FIA confirms crash review
Austrian GP stewards have confirmed they will review the judgement on Sergio Perez and Felipe Massa's contentious collision from the previous race in Canada, with a second hearing convened for Friday afternoon.
The FIA had announced on Thursday that the stewards at the Red Bull Ring would investigate whether the case warranted reopening after Force India, aggrieved by the Montreal stewards' decision to find Perez at fault in the spectacular last-lap crash two weeks ago and impose a five-place grid penalty on the Mexican for this weekend, requested a review citing "new elements" in the case.
After meeting on Friday morning during Practice One in Austria to deliberate on Force India's request, the governing body duly confirmed that the stewards had decided to revist the matter in full with a second hearing set for 4pm local time on Friday. Perez, Massa and representatives from their respective Force India and Williams teams have all been called to give fresh evidence.
Neither driver was present to give oral evidence in the original hearing as they had both been transfered to hospital in Montreal for precautionary check-ups following their high-speed accident.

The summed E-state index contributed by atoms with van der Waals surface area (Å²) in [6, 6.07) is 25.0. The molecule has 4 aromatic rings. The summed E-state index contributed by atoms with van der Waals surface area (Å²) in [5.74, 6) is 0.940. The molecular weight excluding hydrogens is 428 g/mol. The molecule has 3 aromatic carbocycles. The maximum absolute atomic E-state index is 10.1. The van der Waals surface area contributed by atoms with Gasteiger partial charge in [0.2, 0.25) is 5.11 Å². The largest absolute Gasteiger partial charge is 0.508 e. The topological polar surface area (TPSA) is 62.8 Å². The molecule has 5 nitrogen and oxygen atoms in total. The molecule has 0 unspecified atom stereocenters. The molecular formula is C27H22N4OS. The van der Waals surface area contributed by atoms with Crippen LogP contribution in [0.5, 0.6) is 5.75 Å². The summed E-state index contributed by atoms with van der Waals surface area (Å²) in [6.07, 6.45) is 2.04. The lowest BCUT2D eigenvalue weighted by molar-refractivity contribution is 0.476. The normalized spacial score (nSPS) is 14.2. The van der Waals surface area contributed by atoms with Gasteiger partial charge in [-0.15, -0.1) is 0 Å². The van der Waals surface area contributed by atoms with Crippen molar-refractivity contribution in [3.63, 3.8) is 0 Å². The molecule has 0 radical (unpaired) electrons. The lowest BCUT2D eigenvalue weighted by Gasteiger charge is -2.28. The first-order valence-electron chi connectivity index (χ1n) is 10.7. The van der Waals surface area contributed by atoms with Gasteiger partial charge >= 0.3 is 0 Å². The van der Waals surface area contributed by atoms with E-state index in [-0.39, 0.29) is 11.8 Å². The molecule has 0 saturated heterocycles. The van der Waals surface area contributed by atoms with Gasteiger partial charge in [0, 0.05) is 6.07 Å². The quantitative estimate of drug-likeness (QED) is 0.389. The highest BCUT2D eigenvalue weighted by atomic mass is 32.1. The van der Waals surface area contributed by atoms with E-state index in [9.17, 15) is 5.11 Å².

Although stewards in Montreal ruled that Perez had caused the accident as he had "changed his racing line", both the Mexican driver and his Force India team were left perplexed by the decision with both angered further by comments from Williams' Rob Smedley who suggested the Silverstone outfit should have retired their car well before the collision given it was suffering from brake problems.
Perez remained adamant when speaking on Thursday that he had done nothing wrong and the evidence Force India would present to the stewards would exonerate him.
However, the brewing war of words between the rival parties continued on the opening day in Austria with Massa declaring he would not trust Perez anymore.
"You cannot believe when somebody gets so many penalties and is causing so many problems, you cannot believe. I will not trust him any more, definitely," Massa said.
"If you know their history, most of the time it's the young drivers - especially him - that cause these problems. It's dangerous.
"If I made a mistake, I'd be the first to say, 'I made a mistake, I'm sorry' like I always did when I made a mistake. But people don't think in the same way, so I'm sorry for him and I hope he will learn. Otherwise, he'll pay more penalties in the future."
This weekend's Austrian GP is live only on Sky Sports F1. Race Day coverage begins with the Track Parade at 11.30am on Sunday